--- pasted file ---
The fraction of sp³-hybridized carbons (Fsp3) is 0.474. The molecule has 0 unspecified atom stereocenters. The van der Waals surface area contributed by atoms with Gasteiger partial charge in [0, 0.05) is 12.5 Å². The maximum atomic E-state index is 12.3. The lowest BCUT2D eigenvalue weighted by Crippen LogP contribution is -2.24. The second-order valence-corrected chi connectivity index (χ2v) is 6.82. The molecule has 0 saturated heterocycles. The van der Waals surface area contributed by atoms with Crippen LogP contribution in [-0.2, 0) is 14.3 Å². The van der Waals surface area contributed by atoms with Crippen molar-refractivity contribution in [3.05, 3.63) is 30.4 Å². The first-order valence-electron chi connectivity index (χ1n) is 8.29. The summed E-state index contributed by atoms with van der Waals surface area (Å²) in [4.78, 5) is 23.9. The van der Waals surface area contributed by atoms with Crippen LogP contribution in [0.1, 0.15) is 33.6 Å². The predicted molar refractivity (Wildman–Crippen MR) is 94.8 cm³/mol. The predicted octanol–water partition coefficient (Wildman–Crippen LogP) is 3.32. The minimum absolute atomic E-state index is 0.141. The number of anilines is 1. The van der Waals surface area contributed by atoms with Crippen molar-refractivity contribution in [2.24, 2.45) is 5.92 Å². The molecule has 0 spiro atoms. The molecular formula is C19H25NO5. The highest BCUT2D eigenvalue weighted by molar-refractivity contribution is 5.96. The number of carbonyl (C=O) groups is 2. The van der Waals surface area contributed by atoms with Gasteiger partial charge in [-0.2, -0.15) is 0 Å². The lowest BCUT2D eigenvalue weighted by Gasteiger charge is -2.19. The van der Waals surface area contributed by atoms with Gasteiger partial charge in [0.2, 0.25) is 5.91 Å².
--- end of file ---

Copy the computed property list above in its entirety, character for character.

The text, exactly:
The fraction of sp³-hybridized carbons (Fsp3) is 0.474. The molecule has 0 unspecified atom stereocenters. The van der Waals surface area contributed by atoms with Gasteiger partial charge in [0, 0.05) is 12.5 Å². The maximum atomic E-state index is 12.3. The lowest BCUT2D eigenvalue weighted by Crippen LogP contribution is -2.24. The second-order valence-corrected chi connectivity index (χ2v) is 6.82. The molecule has 0 saturated heterocycles. The van der Waals surface area contributed by atoms with Crippen LogP contribution in [-0.2, 0) is 14.3 Å². The van der Waals surface area contributed by atoms with Crippen molar-refractivity contribution in [3.05, 3.63) is 30.4 Å². The first-order valence-electron chi connectivity index (χ1n) is 8.29. The summed E-state index contributed by atoms with van der Waals surface area (Å²) in [4.78, 5) is 23.9. The van der Waals surface area contributed by atoms with Crippen LogP contribution in [0.1, 0.15) is 33.6 Å². The predicted molar refractivity (Wildman–Crippen MR) is 94.8 cm³/mol. The predicted octanol–water partition coefficient (Wildman–Crippen LogP) is 3.32. The minimum absolute atomic E-state index is 0.141. The number of anilines is 1. The van der Waals surface area contributed by atoms with Crippen molar-refractivity contribution in [2.24, 2.45) is 5.92 Å². The molecule has 0 spiro atoms. The molecular formula is C19H25NO5. The highest BCUT2D eigenvalue weighted by molar-refractivity contribution is 5.96. The number of carbonyl (C=O) groups is 2. The van der Waals surface area contributed by atoms with Gasteiger partial charge in [-0.2, -0.15) is 0 Å². The lowest BCUT2D eigenvalue weighted by Gasteiger charge is -2.19. The van der Waals surface area contributed by atoms with Gasteiger partial charge in [0.2, 0.25) is 5.91 Å².